Local Manufacturing of Reagents

Wed 10 June, 14:00-17:00 GMT

Virtual symposium featuring talks from projects manufacturing enzymes and reagents in Africa, Asia, Latin America and beyond PLUS breakout groups on aspects of scaling up, regulation, intellectual property, supply chains and more. Participate to share your experiences and join Reclone Network working groups


Time_(GMT) Session Speaker
14:00 Introduction to the Reclone Network
14:05 The Research in Diagnostics DNA Collection: an open source toolkit for production of enzymes for diagnostic research Chiara Gandini, University of Cambridge, UK
14:30 Lightning Talks Session 1
One-step RT-PCR from locally produced M-MLV + pfu-Sso7d Anibal Arce, Pontificia Universidad Católica de Chile, Chile
Optimization of a low-cost RNA extraction protocol for SARS-Cov2 based on magnetic beads Alejandro Caro, AGROSAVIA, Colombia
ViroDet: a community effort on COVID-19 diagnostics for Mexico and Latin America Ricardo Chavez, Scintia, Mexico
14:50 Breakout Sessions 1
1a - What do you want to know about enzyme expression? Help compile an FAQ for the Research in Diagnostics Collection
1b - ISO 101: How do new reagent manufacturers navigate quality assurance, diagnostic regulation and certification?
1c - Reimagining the reagent supply chain: your top ideas to reach equitable global distribution
1d - Financing and Partnerships for local reagent production
15:20 Scaling up local manufacturing of reagents Cassi Henderson, University of Cambridge, UK
15:35 Lightning Talks Session 2
Advances by ReClone_Argentina Alejandro Nadra, University of Buenos Aires, Argentina
BEARMix - open-source master mix for 1-step RT-qPCR Thomas Graham, UC Berkeley, USA
Quality Management Systems for enzyme production in Cameroon Nadine Mowoh, MboaLab, Cameroon
15:55 Biotechnology and the Public Domain: how to find out if technology is free and open Linda Kahl, SciScript & Beneficial Bio
16:05 Breakout Sessions 2
2a - Learning together with RT-LAMP: how do we build collaboratively and openly in a crowded space?
2b - Making IP work for equity: how can we work with lawyers to make freedoms more visible
2c - Getting reagents around the world: framework for a community approach to mapping the legal and biosafety requirements.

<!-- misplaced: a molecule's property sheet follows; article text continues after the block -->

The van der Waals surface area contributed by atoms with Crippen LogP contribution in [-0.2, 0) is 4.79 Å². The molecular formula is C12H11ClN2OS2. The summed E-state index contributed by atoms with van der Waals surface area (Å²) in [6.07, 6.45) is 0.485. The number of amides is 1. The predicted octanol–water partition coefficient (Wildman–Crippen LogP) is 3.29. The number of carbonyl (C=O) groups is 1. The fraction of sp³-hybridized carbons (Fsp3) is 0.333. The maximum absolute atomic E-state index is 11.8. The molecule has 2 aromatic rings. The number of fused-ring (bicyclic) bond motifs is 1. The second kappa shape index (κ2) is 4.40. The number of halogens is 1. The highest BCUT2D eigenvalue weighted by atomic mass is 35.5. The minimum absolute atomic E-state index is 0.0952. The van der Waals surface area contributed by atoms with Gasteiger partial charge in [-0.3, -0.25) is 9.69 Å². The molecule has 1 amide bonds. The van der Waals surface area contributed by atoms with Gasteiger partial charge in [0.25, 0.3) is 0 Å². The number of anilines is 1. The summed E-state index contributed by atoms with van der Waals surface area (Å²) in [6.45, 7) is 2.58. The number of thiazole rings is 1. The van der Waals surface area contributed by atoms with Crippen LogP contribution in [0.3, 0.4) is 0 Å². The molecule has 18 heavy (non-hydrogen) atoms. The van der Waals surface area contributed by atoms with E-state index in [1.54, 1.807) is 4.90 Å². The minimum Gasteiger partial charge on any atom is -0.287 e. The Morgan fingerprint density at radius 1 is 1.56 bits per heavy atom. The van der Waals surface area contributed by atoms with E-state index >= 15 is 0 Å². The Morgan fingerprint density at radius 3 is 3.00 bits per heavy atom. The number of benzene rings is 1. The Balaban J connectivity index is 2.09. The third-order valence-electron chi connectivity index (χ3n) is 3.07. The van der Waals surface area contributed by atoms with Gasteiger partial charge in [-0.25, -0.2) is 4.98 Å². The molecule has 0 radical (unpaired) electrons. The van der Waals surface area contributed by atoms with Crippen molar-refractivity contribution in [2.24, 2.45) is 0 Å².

2d - Low-cost enzyme purification: what have you tried, what has worked?
16:35 Reports on breakout sessions
16:55 Summary and next steps to establish Reclone working groups
17:00 Meeting closes - online room will be open for continued discussion

Please apply to present a 5 min lightning talk on your work or suggest a breakout group topic using the registration form below! The meeting link will be emailed to registered participants in advance.


The Research in Diagnostics DNA Collection: an open source toolkit for production of enzymes for diagnostic research 

Chiara Gandini, University of Cambridge, UK

Abstract:  Enzymes are the heart of each and every diagnostic test. The Research in Diagnostic DNA Collection wants to provide researchers worldwide with an open source toolkit  to produce their own enzymes and streamline their research in diagnostics. The collection includes 1) ready-to-use expression cassettes to produce essential enzymes among which RT, Bst-LF, RPA enzymes, RNA inhibitors and Sars-CoV-2 RNA positive and negative controls, 2) DNA modules to build up expression cassettes tailored to your lab’s needs with a choice between 20 genes, 6 promoters, 10 purification tags and 6 cleavage sites, among others 3) an extensive but not exhaustive repository of laboratory protocols as a guide on how to express some of the enzymes of the collection. We will present the collection and its resources, and explain how to use it. We will be keen to hear your thoughts and suggestions on how we can make it more used and useful. This project is a collaboration between the Open Bioeconomy Lab, Fernan Federici’s lab, OSNVancouver and FreeGenes.